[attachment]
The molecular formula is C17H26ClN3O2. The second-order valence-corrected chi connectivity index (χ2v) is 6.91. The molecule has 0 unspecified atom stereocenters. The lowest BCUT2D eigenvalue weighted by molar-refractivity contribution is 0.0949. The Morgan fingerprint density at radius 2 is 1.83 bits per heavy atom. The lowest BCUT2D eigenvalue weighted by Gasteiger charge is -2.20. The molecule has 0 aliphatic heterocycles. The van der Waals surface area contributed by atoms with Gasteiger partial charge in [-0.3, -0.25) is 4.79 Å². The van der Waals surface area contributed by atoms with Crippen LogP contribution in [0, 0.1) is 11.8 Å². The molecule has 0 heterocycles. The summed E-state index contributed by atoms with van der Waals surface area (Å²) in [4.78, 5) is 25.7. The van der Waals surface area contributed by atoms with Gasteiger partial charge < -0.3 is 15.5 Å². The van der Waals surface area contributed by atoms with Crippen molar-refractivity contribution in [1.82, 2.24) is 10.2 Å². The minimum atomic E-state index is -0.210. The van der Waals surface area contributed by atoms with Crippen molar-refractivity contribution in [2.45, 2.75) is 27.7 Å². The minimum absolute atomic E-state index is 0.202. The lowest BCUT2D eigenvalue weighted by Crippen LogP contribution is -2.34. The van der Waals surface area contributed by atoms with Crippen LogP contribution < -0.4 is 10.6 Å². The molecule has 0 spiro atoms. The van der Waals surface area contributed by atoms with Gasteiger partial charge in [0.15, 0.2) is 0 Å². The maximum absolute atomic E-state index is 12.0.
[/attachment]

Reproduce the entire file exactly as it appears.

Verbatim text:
The molecular formula is C17H26ClN3O2. The second-order valence-corrected chi connectivity index (χ2v) is 6.91. The molecule has 0 unspecified atom stereocenters. The lowest BCUT2D eigenvalue weighted by molar-refractivity contribution is 0.0949. The Morgan fingerprint density at radius 2 is 1.83 bits per heavy atom. The lowest BCUT2D eigenvalue weighted by Gasteiger charge is -2.20. The molecule has 0 aliphatic heterocycles. The van der Waals surface area contributed by atoms with Gasteiger partial charge in [-0.3, -0.25) is 4.79 Å². The van der Waals surface area contributed by atoms with Crippen LogP contribution in [0, 0.1) is 11.8 Å². The molecule has 0 heterocycles. The summed E-state index contributed by atoms with van der Waals surface area (Å²) in [4.78, 5) is 25.7. The van der Waals surface area contributed by atoms with Gasteiger partial charge < -0.3 is 15.5 Å². The van der Waals surface area contributed by atoms with Crippen molar-refractivity contribution in [1.82, 2.24) is 10.2 Å². The minimum atomic E-state index is -0.210. The van der Waals surface area contributed by atoms with Crippen molar-refractivity contribution in [2.45, 2.75) is 27.7 Å². The minimum absolute atomic E-state index is 0.202. The lowest BCUT2D eigenvalue weighted by Crippen LogP contribution is -2.34. The van der Waals surface area contributed by atoms with Crippen LogP contribution < -0.4 is 10.6 Å². The molecule has 0 spiro atoms. The van der Waals surface area contributed by atoms with Gasteiger partial charge in [0.15, 0.2) is 0 Å². The maximum absolute atomic E-state index is 12.0.